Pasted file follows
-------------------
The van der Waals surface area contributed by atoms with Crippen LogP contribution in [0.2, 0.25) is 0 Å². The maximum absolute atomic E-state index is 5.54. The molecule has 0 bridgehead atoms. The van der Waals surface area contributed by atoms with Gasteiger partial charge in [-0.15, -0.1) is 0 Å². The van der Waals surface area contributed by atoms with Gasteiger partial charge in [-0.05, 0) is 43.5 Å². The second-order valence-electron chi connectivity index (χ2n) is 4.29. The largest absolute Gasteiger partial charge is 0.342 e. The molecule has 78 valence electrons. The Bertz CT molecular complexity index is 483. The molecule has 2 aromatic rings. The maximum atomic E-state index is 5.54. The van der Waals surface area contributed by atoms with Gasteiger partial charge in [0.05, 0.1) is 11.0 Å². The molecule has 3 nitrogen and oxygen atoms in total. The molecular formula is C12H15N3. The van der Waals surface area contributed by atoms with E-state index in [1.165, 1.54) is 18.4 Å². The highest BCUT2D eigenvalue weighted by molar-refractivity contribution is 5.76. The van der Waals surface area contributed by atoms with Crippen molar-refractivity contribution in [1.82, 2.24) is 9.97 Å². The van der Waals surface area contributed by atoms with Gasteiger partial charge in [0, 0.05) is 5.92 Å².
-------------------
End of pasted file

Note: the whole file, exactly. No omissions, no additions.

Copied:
The van der Waals surface area contributed by atoms with Crippen LogP contribution in [0.2, 0.25) is 0 Å². The maximum absolute atomic E-state index is 5.54. The molecule has 0 bridgehead atoms. The van der Waals surface area contributed by atoms with Gasteiger partial charge in [-0.15, -0.1) is 0 Å². The van der Waals surface area contributed by atoms with Gasteiger partial charge in [-0.05, 0) is 43.5 Å². The second-order valence-electron chi connectivity index (χ2n) is 4.29. The largest absolute Gasteiger partial charge is 0.342 e. The molecule has 78 valence electrons. The Bertz CT molecular complexity index is 483. The molecule has 2 aromatic rings. The maximum atomic E-state index is 5.54. The van der Waals surface area contributed by atoms with Gasteiger partial charge in [0.05, 0.1) is 11.0 Å². The molecule has 3 nitrogen and oxygen atoms in total. The molecular formula is C12H15N3. The van der Waals surface area contributed by atoms with E-state index in [1.165, 1.54) is 18.4 Å². The highest BCUT2D eigenvalue weighted by molar-refractivity contribution is 5.76. The van der Waals surface area contributed by atoms with Crippen molar-refractivity contribution in [1.82, 2.24) is 9.97 Å². The van der Waals surface area contributed by atoms with Gasteiger partial charge in [0, 0.05) is 5.92 Å².